The submission of fake legal cases and legal arguments created by ChatGPT has resulted in a $5,000 fine against a lawyer and his firm. The underlying personal injury case involved lawyers using AI for legal briefs to avoid a dismissal of the claim. Artificial intelligence performed the legal research and writing normally done by junior lawyers and paralegals. The result was mostly fake but convincing enough to fool the lawyers. As one sanctioned lawyer stated in his June 6, 2023 declaration:

…I still could not fathom that ChatGPT could produce multiple fictitious cases, all of which had various indicia of reliability such as case captions, the names of the judges from the correct locations, and detailed fact patterns and legal analysis that sounded authentic. The First OSC caused me to have doubts. As a result, I asked ChatGPT directly whether one of the cases it cited, “Varghese v. China Southern Airlines Co. Ltd., 925 F.3d 1339 (11th Cir. 2009),” was a real case. Based on what I was beginning to realize about ChatGPT, I highly suspected that it was not. However, ChatGPT again responded that Varghese “does indeed exist” and even told me that it was available on Westlaw and LexisNexis, contrary to what the Court and defendant’s counsel were saying. This confirmed my suspicion that ChatGPT was not providing accurate information and was instead simply responding to language prompts without regard for the truth of the answers it was providing. However, by this time the cases had already been cited in our opposition papers and provided to the Court.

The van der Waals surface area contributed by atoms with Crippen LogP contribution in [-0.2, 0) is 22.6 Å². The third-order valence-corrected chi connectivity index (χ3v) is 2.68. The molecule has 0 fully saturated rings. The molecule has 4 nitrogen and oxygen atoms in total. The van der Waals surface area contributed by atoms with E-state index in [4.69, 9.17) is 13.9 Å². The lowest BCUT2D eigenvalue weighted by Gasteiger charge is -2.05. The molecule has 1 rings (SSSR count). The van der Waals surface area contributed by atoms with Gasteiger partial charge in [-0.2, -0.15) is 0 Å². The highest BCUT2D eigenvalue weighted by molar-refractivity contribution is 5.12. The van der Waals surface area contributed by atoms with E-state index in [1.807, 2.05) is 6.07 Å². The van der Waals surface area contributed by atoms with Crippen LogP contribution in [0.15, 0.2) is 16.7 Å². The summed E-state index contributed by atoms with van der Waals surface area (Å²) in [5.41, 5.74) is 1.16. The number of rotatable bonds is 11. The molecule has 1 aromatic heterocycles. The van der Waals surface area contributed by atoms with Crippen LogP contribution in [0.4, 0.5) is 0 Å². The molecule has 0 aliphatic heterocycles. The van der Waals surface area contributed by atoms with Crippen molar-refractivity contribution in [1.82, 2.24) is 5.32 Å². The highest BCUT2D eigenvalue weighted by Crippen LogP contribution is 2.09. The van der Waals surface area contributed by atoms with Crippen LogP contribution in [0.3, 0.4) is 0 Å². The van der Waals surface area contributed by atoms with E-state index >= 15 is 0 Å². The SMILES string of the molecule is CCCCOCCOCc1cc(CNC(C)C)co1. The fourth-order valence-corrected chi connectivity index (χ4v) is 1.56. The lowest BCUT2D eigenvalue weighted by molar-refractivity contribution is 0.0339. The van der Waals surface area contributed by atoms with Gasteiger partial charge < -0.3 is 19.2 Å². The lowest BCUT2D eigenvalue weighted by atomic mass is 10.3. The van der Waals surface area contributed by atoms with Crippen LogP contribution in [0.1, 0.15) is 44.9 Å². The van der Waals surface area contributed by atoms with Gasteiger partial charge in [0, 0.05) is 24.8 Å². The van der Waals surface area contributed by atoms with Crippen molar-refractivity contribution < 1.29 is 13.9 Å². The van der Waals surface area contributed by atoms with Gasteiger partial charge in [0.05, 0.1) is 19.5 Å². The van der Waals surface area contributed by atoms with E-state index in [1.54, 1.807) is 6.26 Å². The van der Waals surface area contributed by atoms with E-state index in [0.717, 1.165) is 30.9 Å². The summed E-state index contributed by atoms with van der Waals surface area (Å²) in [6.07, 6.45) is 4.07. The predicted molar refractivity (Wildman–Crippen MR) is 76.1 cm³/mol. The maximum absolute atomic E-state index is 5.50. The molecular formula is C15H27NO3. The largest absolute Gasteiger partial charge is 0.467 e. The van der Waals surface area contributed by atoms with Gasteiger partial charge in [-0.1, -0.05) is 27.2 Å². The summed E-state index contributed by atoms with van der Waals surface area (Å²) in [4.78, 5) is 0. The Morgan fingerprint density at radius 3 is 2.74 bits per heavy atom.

The court found the lawyer acted in bad faith in continuing to claim the fake cases were real. Also, the lawyer’s subjective bad faith was further supported by the untruthful assertion that ChatGPT was merely a “supplement” to his research, his conflicting accounts about his queries to ChatGPT as to whether the cases were real, and the failure to disclose reliance on ChatGPT in his affidavit.

The law firm was jointly and severally liable for the violations of their lawyers under the state law. The law firm acknowledged responsibility, identified remedial measures taken by the firm, including an expanded Fastcase subscription and CLE programming. The fake cases were not submitted for  financial gain and were not done out of personal animus.

The Court concluded that a penalty of $5,000 paid into the Registry of the Court was sufficient but not more than necessary to advance the goals of specific and general deterrence.  This  penalty was made to advance the interests of deterrence and not as punishment or compensation.

When AI legal research writing becomes as accurate as human research these mistakes will not longer occur. This leaves the question of whether to regulate the use of AI to perform legal research and writing. The quick fix seems to be requiring lawyers to notify the court if a document has been created by AI. If so, to required further certifications that the research has to reviewed by a human.

As Artificial Intelligence begins to take over the work of humans, building protocols to verified authentic human content will be necessary if we value humanity. As AI begins to surpass human based legal research, human directed legal opinion may also become automated. Expect more mistakes, but it is likely that this new and powerful intelligence will only proliferate getting more accurate, reliable and consistent.

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